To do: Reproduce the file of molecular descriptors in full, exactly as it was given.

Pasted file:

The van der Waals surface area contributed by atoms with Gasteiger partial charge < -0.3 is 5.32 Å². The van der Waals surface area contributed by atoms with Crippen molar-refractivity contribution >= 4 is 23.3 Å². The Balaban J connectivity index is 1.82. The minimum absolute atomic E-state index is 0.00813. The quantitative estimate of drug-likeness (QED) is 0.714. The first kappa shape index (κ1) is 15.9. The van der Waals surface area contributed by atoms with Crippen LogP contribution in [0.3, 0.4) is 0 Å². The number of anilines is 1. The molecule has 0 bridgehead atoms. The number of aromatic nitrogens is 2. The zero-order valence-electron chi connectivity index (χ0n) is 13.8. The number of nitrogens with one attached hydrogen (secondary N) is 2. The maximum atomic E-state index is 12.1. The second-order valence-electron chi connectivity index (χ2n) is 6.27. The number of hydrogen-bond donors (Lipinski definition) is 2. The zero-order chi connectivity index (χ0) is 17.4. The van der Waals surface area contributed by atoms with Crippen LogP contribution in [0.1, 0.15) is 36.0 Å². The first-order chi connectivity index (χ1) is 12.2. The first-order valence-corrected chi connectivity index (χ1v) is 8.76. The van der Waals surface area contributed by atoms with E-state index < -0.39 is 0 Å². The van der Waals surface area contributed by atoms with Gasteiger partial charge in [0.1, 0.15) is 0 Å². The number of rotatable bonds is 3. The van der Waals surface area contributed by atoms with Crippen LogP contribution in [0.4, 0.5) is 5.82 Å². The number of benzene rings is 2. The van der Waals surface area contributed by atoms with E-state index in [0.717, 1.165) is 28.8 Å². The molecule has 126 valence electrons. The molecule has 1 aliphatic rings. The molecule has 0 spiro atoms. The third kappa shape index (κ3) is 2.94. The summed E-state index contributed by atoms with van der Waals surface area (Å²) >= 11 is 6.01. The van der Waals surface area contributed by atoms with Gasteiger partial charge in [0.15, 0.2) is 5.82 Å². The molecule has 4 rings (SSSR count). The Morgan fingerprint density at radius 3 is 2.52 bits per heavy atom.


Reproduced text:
The van der Waals surface area contributed by atoms with Gasteiger partial charge < -0.3 is 5.32 Å². The van der Waals surface area contributed by atoms with Crippen molar-refractivity contribution >= 4 is 23.3 Å². The Balaban J connectivity index is 1.82. The minimum absolute atomic E-state index is 0.00813. The quantitative estimate of drug-likeness (QED) is 0.714. The first kappa shape index (κ1) is 15.9. The van der Waals surface area contributed by atoms with Crippen LogP contribution in [0.3, 0.4) is 0 Å². The number of anilines is 1. The molecule has 0 bridgehead atoms. The number of aromatic nitrogens is 2. The zero-order valence-electron chi connectivity index (χ0n) is 13.8. The number of nitrogens with one attached hydrogen (secondary N) is 2. The maximum atomic E-state index is 12.1. The second-order valence-electron chi connectivity index (χ2n) is 6.27. The number of hydrogen-bond donors (Lipinski definition) is 2. The zero-order chi connectivity index (χ0) is 17.4. The van der Waals surface area contributed by atoms with Crippen LogP contribution in [0.1, 0.15) is 36.0 Å². The first-order chi connectivity index (χ1) is 12.2. The first-order valence-corrected chi connectivity index (χ1v) is 8.76. The van der Waals surface area contributed by atoms with E-state index < -0.39 is 0 Å². The van der Waals surface area contributed by atoms with Gasteiger partial charge in [0.1, 0.15) is 0 Å². The number of rotatable bonds is 3. The van der Waals surface area contributed by atoms with Crippen LogP contribution in [0.4, 0.5) is 5.82 Å². The number of benzene rings is 2. The van der Waals surface area contributed by atoms with E-state index in [0.717, 1.165) is 28.8 Å². The molecule has 126 valence electrons. The molecule has 1 aliphatic rings. The molecule has 0 spiro atoms. The third kappa shape index (κ3) is 2.94. The summed E-state index contributed by atoms with van der Waals surface area (Å²) >= 11 is 6.01. The van der Waals surface area contributed by atoms with Gasteiger partial charge in [0.15, 0.2) is 5.82 Å². The molecule has 4 rings (SSSR count). The Morgan fingerprint density at radius 3 is 2.52 bits per heavy atom.